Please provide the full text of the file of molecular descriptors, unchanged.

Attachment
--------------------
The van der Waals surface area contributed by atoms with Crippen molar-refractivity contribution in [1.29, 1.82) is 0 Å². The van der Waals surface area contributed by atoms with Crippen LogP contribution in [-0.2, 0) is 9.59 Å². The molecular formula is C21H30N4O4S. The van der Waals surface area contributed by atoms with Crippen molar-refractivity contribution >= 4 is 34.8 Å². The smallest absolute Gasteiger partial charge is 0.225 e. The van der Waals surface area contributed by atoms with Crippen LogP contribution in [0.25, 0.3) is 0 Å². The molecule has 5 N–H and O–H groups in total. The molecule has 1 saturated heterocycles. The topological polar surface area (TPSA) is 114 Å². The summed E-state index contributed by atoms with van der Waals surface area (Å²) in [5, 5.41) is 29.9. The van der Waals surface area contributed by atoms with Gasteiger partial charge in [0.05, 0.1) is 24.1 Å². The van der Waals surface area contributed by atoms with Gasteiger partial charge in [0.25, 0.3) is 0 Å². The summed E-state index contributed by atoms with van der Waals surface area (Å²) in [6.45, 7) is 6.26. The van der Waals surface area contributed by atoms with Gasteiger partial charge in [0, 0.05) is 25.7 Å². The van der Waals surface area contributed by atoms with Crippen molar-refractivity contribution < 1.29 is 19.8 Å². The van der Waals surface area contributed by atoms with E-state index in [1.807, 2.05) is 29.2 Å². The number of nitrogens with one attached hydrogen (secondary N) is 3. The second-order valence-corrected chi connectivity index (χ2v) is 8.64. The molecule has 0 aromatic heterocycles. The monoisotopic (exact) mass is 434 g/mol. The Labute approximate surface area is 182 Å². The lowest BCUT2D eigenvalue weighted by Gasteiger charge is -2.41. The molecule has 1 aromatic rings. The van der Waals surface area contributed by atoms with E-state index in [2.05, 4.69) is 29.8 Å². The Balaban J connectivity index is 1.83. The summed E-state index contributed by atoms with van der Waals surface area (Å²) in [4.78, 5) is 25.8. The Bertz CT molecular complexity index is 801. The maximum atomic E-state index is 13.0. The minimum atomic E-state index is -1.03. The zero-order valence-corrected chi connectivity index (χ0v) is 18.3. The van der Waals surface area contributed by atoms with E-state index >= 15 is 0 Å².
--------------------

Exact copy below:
The van der Waals surface area contributed by atoms with Crippen molar-refractivity contribution in [1.29, 1.82) is 0 Å². The van der Waals surface area contributed by atoms with Crippen LogP contribution in [-0.2, 0) is 9.59 Å². The molecular formula is C21H30N4O4S. The van der Waals surface area contributed by atoms with Crippen molar-refractivity contribution >= 4 is 34.8 Å². The smallest absolute Gasteiger partial charge is 0.225 e. The van der Waals surface area contributed by atoms with Crippen LogP contribution in [0.25, 0.3) is 0 Å². The molecule has 5 N–H and O–H groups in total. The molecule has 1 saturated heterocycles. The topological polar surface area (TPSA) is 114 Å². The summed E-state index contributed by atoms with van der Waals surface area (Å²) in [5, 5.41) is 29.9. The van der Waals surface area contributed by atoms with Gasteiger partial charge in [0.05, 0.1) is 24.1 Å². The van der Waals surface area contributed by atoms with Gasteiger partial charge in [0.25, 0.3) is 0 Å². The summed E-state index contributed by atoms with van der Waals surface area (Å²) in [6.45, 7) is 6.26. The van der Waals surface area contributed by atoms with Gasteiger partial charge in [0, 0.05) is 25.7 Å². The van der Waals surface area contributed by atoms with Crippen molar-refractivity contribution < 1.29 is 19.8 Å². The van der Waals surface area contributed by atoms with E-state index in [1.807, 2.05) is 29.2 Å². The number of nitrogens with one attached hydrogen (secondary N) is 3. The second-order valence-corrected chi connectivity index (χ2v) is 8.64. The molecule has 0 aromatic heterocycles. The monoisotopic (exact) mass is 434 g/mol. The Labute approximate surface area is 182 Å². The lowest BCUT2D eigenvalue weighted by Gasteiger charge is -2.41. The molecule has 1 aromatic rings. The van der Waals surface area contributed by atoms with E-state index in [2.05, 4.69) is 29.8 Å². The Balaban J connectivity index is 1.83. The summed E-state index contributed by atoms with van der Waals surface area (Å²) in [4.78, 5) is 25.8. The Bertz CT molecular complexity index is 801. The maximum atomic E-state index is 13.0. The minimum atomic E-state index is -1.03. The zero-order valence-corrected chi connectivity index (χ0v) is 18.3. The van der Waals surface area contributed by atoms with E-state index >= 15 is 0 Å².